7:51 Wamala asks what the goal was of the fraternity ban–that people might still be a part of a fraternity even though they’re “officially” banned. Andy says it goes back to the importance of residential life at Amherst. That maybe it doesn’t have the right building structures and support. He didn’t seem to answer her question.
7:53 Hands are raised all over the crowd. Unfortunately, we have five minutes left and not all of them will get a chance to speak.
7:55 Blaine Patrick Werner (’15) Argues there is still much ambiguity–that there can be fraternities that aren’t chartered fraternities (i.e. a cappella or glee club) but still perform fraternity like behavior.
7:57 Andy replies that these groups may have faculty advisor, or receive funding from the AAS so the college can maintain oversight over their activities.
7:59 What elements of fraternities are you looking for to deem those organizations fraternity-like?
8:00 Andy, “You and I, as clever as we are, know what we’re talking about”. His personal view is that groups such as those that encourage initiation rites and hazing would be considered fraternities. However, he hasn’t discussed this with the Board.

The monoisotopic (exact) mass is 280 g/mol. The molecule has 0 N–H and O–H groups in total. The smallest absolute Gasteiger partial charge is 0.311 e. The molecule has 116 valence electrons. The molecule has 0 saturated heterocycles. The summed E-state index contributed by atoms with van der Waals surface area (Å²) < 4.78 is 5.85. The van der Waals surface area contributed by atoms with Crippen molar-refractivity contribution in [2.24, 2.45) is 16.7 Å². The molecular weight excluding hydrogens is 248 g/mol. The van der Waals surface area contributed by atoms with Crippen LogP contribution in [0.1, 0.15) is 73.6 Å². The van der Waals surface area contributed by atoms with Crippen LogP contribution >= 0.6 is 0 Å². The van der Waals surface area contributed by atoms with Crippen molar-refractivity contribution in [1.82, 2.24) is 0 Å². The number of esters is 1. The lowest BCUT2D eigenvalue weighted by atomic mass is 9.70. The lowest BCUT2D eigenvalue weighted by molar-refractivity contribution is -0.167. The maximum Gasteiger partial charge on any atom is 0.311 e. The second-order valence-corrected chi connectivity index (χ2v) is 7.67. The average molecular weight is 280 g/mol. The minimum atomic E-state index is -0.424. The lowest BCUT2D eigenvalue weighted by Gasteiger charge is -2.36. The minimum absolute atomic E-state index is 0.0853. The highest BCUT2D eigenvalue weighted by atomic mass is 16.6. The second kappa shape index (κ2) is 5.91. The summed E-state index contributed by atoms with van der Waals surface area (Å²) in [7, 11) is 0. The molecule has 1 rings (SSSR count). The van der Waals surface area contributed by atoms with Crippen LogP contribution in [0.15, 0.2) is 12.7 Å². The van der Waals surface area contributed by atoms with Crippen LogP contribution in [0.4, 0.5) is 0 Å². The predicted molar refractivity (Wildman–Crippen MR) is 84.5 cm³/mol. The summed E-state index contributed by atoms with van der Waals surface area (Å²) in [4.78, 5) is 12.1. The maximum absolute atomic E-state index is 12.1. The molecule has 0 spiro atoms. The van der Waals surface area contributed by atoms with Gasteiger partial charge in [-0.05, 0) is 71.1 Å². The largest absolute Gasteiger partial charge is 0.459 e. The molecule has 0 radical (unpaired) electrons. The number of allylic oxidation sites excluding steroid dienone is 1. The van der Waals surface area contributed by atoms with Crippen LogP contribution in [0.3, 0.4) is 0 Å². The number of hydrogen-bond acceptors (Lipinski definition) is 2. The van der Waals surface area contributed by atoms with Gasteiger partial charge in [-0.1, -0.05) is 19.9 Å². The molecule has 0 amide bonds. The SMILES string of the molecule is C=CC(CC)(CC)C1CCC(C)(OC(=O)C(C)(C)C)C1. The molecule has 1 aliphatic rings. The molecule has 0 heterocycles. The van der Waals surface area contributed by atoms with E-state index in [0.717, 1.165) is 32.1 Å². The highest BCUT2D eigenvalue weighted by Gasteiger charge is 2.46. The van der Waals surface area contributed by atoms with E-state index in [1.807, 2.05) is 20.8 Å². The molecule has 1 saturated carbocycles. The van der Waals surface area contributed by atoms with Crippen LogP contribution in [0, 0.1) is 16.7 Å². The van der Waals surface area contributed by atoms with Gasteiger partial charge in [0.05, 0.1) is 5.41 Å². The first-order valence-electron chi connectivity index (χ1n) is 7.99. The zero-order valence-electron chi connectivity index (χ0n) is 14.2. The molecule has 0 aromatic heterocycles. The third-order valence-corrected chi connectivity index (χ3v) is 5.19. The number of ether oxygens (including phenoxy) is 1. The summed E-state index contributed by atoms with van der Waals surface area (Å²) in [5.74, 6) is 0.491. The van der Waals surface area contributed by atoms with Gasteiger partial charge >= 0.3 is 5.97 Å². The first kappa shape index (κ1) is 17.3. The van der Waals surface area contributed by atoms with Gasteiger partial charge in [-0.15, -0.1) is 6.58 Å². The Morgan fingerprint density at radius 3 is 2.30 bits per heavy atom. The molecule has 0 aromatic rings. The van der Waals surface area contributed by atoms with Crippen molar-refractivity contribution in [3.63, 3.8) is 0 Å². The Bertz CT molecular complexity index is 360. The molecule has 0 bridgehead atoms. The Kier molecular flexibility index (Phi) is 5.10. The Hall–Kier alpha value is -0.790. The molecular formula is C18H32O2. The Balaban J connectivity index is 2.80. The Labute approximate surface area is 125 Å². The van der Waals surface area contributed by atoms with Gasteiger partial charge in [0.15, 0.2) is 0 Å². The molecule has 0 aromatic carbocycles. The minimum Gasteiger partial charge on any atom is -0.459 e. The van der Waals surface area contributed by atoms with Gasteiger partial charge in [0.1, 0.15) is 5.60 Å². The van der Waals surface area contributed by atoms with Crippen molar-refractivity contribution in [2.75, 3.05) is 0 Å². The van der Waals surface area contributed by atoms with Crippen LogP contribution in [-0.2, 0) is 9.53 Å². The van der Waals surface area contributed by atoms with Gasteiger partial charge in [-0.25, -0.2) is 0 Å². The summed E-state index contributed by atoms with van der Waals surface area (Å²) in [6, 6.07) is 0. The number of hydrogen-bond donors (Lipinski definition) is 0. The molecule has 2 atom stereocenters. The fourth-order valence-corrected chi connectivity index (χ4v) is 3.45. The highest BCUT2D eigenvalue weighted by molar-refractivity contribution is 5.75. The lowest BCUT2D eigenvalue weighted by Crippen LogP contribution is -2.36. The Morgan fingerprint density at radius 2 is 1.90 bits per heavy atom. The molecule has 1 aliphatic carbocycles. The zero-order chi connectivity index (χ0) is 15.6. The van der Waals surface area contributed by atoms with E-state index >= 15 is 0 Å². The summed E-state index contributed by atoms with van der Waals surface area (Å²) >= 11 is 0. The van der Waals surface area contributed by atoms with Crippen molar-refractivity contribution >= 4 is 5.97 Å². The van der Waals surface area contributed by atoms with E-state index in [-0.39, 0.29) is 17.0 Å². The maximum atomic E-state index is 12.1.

8:01 Professor Rhonda Cobham Sanders was moved by many of the stories fraternity members share about their experiences. But, it is important for all students to have the opportunity to benefit from this environment. It is important for students to have safe, often homogenous spaces. She says cultural competence is also important though–to move away from those “safe” groups toward greater integration into different groups.
8:04 Savannah West (’15) says that college has a commitment to diversity. The ban is restricting members from joining outside black fraternities or black sororities. *Loud clapping* ResLife told students at the outset that they were allowed to join historically black Greek systems.
8:07 Murphy says they will have to talk to ResLife about this (they were not aware of this particular issue), and they will make sure to clarify what they mean by banning membership in off-campus Greek life.
8:09 “It is currently 8:15”. Smooth, Murphy. You know how to close up a meeting.
8:10 Murphy–“You may think that the people on the board are people whose experience at the college was 98%, and you may think that the people of the board are all coming from places of what you may call privilege. That’s not the case. Some of you in the future will probably be on the board, and some of you will be making comments like this. Thank you for the conversation.”